When a player wins the trick, they take all the cards that were just played and puts them in a pile, face-down, in front of them.
Game play now continues with step 1 above as long as there are still cards to play.
Winning the Round and the Game
The round ends when the last card is played. All players now count the Little Devil icons found in the tricks they have won. This total is recorded under each player’s name and all the cards are now reshuffled and dealt to start a new round.
The game ends when one or more players have earned 100 or more points. The winner of the game is the player who scored the fewest number of points.
To make the game even faster, and to ensure that none of the Child Geeks we played with sat for too long, we reduced the number of points needed to end the game to 75. This makes for a shorter game without reducing any of logical thinking or strategy. Reducing it further will make the game a bit too short, however.
To learn more about Little Devils and read the full rules, visit the game’s web page.
With the understanding that the prediction portion of our reviews are written after the game play is understood without actually playing the game, I don’t see Little Devils really appealing to the Gamer Geek crowd. According to the rules and the examples provided, this is just a trick-taking card game. There is some thought that needs to go into the cards played and the different points each card is worth is very interesting, but I don’t see that as enough to excite the Gamer Geeks.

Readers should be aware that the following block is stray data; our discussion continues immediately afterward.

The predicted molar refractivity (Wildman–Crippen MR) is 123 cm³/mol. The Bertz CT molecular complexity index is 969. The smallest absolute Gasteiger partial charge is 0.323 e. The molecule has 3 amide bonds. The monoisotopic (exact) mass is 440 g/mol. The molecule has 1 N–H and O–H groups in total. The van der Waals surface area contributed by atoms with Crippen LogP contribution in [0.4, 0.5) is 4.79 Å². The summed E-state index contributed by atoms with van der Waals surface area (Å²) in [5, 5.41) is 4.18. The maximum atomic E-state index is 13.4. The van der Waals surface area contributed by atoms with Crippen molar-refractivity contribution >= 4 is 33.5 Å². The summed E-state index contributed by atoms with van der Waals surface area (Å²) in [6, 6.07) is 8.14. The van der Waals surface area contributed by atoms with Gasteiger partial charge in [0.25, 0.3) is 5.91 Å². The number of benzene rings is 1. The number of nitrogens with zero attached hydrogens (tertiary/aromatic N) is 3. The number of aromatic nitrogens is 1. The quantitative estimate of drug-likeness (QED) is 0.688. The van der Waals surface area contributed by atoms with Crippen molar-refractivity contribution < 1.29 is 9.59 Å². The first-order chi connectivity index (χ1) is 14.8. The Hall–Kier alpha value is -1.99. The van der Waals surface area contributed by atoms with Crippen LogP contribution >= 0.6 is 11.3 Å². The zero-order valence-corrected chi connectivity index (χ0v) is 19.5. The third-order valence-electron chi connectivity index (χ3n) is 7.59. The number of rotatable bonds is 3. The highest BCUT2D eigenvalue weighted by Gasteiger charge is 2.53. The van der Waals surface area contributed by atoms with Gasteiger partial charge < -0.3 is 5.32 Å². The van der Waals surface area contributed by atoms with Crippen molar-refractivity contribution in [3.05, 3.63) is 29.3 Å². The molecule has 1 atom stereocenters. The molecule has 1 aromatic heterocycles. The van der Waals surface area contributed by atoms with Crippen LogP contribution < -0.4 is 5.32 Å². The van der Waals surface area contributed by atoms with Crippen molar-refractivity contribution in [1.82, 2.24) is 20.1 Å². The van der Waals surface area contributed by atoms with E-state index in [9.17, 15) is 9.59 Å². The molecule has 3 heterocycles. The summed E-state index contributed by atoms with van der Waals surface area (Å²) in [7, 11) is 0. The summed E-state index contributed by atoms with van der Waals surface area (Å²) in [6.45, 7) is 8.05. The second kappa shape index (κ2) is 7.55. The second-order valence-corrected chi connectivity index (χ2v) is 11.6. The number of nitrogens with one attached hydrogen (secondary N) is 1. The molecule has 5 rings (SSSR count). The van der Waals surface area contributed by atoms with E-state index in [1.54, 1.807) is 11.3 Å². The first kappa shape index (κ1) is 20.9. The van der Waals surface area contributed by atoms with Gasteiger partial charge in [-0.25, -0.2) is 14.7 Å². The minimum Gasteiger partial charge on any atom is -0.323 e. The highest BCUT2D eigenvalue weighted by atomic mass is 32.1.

For the Parent and Child Geeks, I think this game will do very well. The game play is very straight forward, but the different point values on the cards might throw off the Child Geeks a bit. Regardless, I don’t see why this game couldn’t be taught to my 5-year-old. There are no trump cards, no suits, no complex math, and the hand size is pretty small (no more than 9 cards, ever). The majority of the game is focused on knowing what the trick value is and then making sure you play the best card accordingly. My 5-year-old can do that, easily.
And so, I taught it to both my 5 and 8-year-old, answered the one or two questions they had, and got ready to play our first game. As my 5-year-old shuffled the deck of cards, I asked them their thoughts on Little Devils so far.
“Meh. Looks like just another card game to me. I like the devil kid on the front. I want that on a shirt!” ~ Liam (age 8)
“I think it looks like a good game. I like the devil boy, too, but I want it on a hat!” ~ Nyhus (age 5)
The cards have been dealt and it’s time to play! Let’s give Little Devils our full attention and see if it returns our love or burns us.